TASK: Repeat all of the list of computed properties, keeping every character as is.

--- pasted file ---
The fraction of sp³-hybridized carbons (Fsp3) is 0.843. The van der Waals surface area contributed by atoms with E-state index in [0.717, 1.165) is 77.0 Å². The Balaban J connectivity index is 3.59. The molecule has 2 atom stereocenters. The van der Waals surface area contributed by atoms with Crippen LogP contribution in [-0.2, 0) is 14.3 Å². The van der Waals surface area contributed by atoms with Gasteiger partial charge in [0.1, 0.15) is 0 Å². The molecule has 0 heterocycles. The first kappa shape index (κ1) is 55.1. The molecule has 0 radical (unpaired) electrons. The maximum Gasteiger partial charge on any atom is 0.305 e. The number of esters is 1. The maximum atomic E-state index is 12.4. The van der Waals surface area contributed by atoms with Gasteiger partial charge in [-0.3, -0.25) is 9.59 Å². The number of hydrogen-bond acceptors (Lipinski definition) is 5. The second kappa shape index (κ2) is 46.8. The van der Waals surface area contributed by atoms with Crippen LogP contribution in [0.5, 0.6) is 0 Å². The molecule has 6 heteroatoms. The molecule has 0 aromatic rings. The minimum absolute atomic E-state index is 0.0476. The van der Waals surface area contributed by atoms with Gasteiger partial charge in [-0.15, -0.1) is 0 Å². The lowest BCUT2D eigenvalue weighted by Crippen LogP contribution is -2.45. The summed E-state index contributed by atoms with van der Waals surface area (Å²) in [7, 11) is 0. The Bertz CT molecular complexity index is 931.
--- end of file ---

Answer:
The fraction of sp³-hybridized carbons (Fsp3) is 0.843. The van der Waals surface area contributed by atoms with E-state index in [0.717, 1.165) is 77.0 Å². The Balaban J connectivity index is 3.59. The molecule has 2 atom stereocenters. The van der Waals surface area contributed by atoms with Crippen LogP contribution in [-0.2, 0) is 14.3 Å². The van der Waals surface area contributed by atoms with Gasteiger partial charge in [0.1, 0.15) is 0 Å². The molecule has 0 heterocycles. The first kappa shape index (κ1) is 55.1. The molecule has 0 radical (unpaired) electrons. The maximum Gasteiger partial charge on any atom is 0.305 e. The number of esters is 1. The maximum atomic E-state index is 12.4. The van der Waals surface area contributed by atoms with Gasteiger partial charge in [-0.3, -0.25) is 9.59 Å². The number of hydrogen-bond acceptors (Lipinski definition) is 5. The second kappa shape index (κ2) is 46.8. The van der Waals surface area contributed by atoms with Crippen LogP contribution in [0.5, 0.6) is 0 Å². The molecule has 6 heteroatoms. The molecule has 0 aromatic rings. The minimum absolute atomic E-state index is 0.0476. The van der Waals surface area contributed by atoms with Gasteiger partial charge in [-0.15, -0.1) is 0 Å². The lowest BCUT2D eigenvalue weighted by Crippen LogP contribution is -2.45. The summed E-state index contributed by atoms with van der Waals surface area (Å²) in [7, 11) is 0. The Bertz CT molecular complexity index is 931.